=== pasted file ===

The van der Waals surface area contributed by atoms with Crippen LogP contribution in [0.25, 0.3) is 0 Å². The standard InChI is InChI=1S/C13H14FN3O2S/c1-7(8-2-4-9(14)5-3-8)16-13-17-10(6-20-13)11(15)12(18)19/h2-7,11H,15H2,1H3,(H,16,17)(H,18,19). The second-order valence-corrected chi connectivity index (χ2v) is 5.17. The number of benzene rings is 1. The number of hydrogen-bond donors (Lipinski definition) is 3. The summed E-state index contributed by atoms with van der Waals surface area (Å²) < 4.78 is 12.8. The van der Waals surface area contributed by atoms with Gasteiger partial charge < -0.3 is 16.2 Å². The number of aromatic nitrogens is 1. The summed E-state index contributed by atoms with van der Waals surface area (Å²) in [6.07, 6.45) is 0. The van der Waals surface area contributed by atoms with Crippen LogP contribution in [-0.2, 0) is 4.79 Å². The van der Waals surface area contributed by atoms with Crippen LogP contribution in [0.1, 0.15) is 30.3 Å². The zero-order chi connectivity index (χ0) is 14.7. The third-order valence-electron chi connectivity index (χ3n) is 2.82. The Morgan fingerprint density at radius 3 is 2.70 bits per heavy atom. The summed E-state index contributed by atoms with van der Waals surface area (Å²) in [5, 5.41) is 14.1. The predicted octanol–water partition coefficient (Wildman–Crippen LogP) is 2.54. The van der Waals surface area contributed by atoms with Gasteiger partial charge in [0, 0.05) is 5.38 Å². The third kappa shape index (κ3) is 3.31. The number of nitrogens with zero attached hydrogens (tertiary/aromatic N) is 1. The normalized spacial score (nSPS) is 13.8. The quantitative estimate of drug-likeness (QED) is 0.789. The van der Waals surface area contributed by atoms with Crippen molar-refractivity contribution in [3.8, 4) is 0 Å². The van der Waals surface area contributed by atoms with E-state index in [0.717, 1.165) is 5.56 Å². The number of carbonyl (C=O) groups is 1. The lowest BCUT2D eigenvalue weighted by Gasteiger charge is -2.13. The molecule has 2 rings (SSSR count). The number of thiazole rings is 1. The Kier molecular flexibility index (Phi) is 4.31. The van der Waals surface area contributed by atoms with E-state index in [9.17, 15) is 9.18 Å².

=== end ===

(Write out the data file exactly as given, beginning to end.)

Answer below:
The van der Waals surface area contributed by atoms with Crippen LogP contribution in [0.25, 0.3) is 0 Å². The standard InChI is InChI=1S/C13H14FN3O2S/c1-7(8-2-4-9(14)5-3-8)16-13-17-10(6-20-13)11(15)12(18)19/h2-7,11H,15H2,1H3,(H,16,17)(H,18,19). The second-order valence-corrected chi connectivity index (χ2v) is 5.17. The number of benzene rings is 1. The number of hydrogen-bond donors (Lipinski definition) is 3. The summed E-state index contributed by atoms with van der Waals surface area (Å²) < 4.78 is 12.8. The van der Waals surface area contributed by atoms with Gasteiger partial charge < -0.3 is 16.2 Å². The number of aromatic nitrogens is 1. The summed E-state index contributed by atoms with van der Waals surface area (Å²) in [6.07, 6.45) is 0. The van der Waals surface area contributed by atoms with Crippen LogP contribution in [-0.2, 0) is 4.79 Å². The van der Waals surface area contributed by atoms with Crippen LogP contribution in [0.1, 0.15) is 30.3 Å². The zero-order chi connectivity index (χ0) is 14.7. The third-order valence-electron chi connectivity index (χ3n) is 2.82. The Morgan fingerprint density at radius 3 is 2.70 bits per heavy atom. The summed E-state index contributed by atoms with van der Waals surface area (Å²) in [5, 5.41) is 14.1. The predicted octanol–water partition coefficient (Wildman–Crippen LogP) is 2.54. The van der Waals surface area contributed by atoms with Gasteiger partial charge in [0, 0.05) is 5.38 Å². The third kappa shape index (κ3) is 3.31. The number of nitrogens with zero attached hydrogens (tertiary/aromatic N) is 1. The normalized spacial score (nSPS) is 13.8. The quantitative estimate of drug-likeness (QED) is 0.789. The van der Waals surface area contributed by atoms with Crippen molar-refractivity contribution in [3.8, 4) is 0 Å². The van der Waals surface area contributed by atoms with E-state index in [0.717, 1.165) is 5.56 Å². The number of carbonyl (C=O) groups is 1. The lowest BCUT2D eigenvalue weighted by Gasteiger charge is -2.13. The molecule has 2 rings (SSSR count). The number of thiazole rings is 1. The Kier molecular flexibility index (Phi) is 4.31. The van der Waals surface area contributed by atoms with E-state index in [9.17, 15) is 9.18 Å².